Although his name might not be a familiar one to casual jazz fans, British musical prodigy Victor Feldman was a much-respected instrumentalist for many years. His career encompassed everything from playing drums for Glenn Miller (at age 10!) to heading up ground-breaking jazz groups of his own. Along the way he appeared alongside many of the greatest names in jazz.
It all started in wartime London. Feldman’s father had founded the Feldman Swing Club, and young Victor was playing drums on stage with his brothers when he was just seven. He gained quite a bit of fame as a child prodigy, and even appeared in a couple of movies. In 1944 he was featured for a while with Glenn Miller’s wartime band, billed as ‘Kid Krupa’ in recognition of his drumming skills.
But Feldman was more than a drummer. As he grew to adulthood he also became proficient at vibes and eventually piano (which would become his dominant instrument in later years). By the 1950s he’d built his resume by working with popular British bandleader Ronnie Scott and had even led his own group for a while. The next step was to take his talents to the US.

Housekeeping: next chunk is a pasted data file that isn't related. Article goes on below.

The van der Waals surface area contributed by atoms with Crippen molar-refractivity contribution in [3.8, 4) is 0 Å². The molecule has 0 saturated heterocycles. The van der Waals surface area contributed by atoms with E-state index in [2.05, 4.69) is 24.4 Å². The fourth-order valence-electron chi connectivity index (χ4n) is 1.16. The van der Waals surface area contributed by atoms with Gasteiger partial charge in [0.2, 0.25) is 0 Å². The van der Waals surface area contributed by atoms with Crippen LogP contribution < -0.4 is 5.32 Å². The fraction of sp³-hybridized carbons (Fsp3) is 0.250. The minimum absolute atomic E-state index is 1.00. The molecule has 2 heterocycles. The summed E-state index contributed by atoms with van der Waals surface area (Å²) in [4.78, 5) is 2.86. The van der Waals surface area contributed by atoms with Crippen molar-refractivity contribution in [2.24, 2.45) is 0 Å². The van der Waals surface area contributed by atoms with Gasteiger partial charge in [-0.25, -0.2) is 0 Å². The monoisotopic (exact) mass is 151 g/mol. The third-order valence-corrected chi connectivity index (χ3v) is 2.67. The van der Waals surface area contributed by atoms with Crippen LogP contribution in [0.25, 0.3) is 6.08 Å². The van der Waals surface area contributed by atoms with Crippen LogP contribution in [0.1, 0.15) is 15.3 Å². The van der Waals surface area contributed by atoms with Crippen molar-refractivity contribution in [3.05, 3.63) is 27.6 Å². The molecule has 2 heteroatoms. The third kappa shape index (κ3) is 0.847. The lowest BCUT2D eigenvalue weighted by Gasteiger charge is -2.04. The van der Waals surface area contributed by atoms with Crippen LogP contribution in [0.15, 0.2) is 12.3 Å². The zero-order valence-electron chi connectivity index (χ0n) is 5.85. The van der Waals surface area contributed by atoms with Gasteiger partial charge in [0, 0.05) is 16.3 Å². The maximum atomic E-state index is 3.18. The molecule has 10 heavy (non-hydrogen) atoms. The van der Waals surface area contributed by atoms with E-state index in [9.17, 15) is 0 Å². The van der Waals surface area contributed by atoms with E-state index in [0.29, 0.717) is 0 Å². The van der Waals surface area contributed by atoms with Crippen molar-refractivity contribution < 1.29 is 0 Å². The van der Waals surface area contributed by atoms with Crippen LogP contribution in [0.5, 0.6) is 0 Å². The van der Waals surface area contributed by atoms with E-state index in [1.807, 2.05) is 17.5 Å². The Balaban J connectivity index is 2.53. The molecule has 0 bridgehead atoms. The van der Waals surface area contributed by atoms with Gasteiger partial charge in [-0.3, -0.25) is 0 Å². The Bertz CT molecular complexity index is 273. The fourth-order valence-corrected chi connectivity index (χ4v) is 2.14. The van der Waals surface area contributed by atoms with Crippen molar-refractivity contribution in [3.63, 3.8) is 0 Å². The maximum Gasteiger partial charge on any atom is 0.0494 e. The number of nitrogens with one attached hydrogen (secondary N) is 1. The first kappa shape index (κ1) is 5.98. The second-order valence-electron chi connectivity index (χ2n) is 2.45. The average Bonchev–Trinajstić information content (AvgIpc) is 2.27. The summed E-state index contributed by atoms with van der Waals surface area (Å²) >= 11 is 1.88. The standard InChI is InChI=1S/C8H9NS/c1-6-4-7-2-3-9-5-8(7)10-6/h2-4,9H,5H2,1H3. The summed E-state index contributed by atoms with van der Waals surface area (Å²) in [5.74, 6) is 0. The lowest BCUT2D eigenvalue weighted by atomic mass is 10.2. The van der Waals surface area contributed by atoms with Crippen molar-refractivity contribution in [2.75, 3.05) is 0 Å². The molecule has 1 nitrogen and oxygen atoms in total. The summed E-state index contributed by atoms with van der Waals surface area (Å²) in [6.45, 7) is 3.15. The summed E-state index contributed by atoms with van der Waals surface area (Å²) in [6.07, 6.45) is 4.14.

Feldman was much in demand as both a session musician and as part of various combos. He appeared with just about every big name in jazz, including Woody Herman, Benny Goodman, Cannonball Adderley, George Shearing, and Miles Davis. As the years passed, he also worked with modern acts like Steely Dan, Tom Waits, and Frank Zappa, and he made a number of good albums leading various groups of his own — in later years including his talented son, Trevor. When Feldman died from complications of asthma in 1987 he was just 53.